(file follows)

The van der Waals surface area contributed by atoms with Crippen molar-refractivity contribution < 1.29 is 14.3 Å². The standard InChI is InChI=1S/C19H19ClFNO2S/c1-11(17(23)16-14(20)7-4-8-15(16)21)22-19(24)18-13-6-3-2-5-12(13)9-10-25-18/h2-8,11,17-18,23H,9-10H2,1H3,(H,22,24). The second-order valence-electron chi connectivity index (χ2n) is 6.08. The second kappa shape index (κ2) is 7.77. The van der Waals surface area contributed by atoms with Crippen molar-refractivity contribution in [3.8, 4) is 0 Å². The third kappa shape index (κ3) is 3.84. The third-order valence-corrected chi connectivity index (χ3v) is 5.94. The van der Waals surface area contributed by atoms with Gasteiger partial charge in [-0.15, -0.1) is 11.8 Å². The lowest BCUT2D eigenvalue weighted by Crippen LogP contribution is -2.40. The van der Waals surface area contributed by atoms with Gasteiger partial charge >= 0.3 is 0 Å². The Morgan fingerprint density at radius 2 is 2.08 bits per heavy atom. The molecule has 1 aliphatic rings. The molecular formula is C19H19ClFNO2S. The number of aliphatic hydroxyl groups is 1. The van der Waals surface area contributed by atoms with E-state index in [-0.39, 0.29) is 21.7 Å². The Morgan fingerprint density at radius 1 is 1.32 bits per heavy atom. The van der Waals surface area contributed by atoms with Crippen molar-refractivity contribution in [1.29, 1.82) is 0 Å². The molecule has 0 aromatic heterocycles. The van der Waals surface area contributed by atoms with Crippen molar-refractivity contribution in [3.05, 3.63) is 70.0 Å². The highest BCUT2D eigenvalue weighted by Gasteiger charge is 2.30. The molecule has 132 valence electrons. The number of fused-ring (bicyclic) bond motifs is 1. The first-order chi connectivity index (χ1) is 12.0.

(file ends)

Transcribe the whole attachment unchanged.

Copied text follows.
The van der Waals surface area contributed by atoms with Crippen molar-refractivity contribution < 1.29 is 14.3 Å². The standard InChI is InChI=1S/C19H19ClFNO2S/c1-11(17(23)16-14(20)7-4-8-15(16)21)22-19(24)18-13-6-3-2-5-12(13)9-10-25-18/h2-8,11,17-18,23H,9-10H2,1H3,(H,22,24). The second-order valence-electron chi connectivity index (χ2n) is 6.08. The second kappa shape index (κ2) is 7.77. The van der Waals surface area contributed by atoms with Crippen molar-refractivity contribution in [3.8, 4) is 0 Å². The third kappa shape index (κ3) is 3.84. The third-order valence-corrected chi connectivity index (χ3v) is 5.94. The van der Waals surface area contributed by atoms with Gasteiger partial charge in [-0.15, -0.1) is 11.8 Å². The lowest BCUT2D eigenvalue weighted by Crippen LogP contribution is -2.40. The van der Waals surface area contributed by atoms with Gasteiger partial charge >= 0.3 is 0 Å². The Morgan fingerprint density at radius 2 is 2.08 bits per heavy atom. The molecule has 1 aliphatic rings. The molecular formula is C19H19ClFNO2S. The number of aliphatic hydroxyl groups is 1. The van der Waals surface area contributed by atoms with E-state index in [-0.39, 0.29) is 21.7 Å². The Morgan fingerprint density at radius 1 is 1.32 bits per heavy atom. The van der Waals surface area contributed by atoms with Crippen molar-refractivity contribution in [1.29, 1.82) is 0 Å². The molecule has 0 aromatic heterocycles. The van der Waals surface area contributed by atoms with Crippen molar-refractivity contribution in [3.05, 3.63) is 70.0 Å². The highest BCUT2D eigenvalue weighted by Gasteiger charge is 2.30. The molecule has 132 valence electrons. The number of fused-ring (bicyclic) bond motifs is 1. The first-order chi connectivity index (χ1) is 12.0.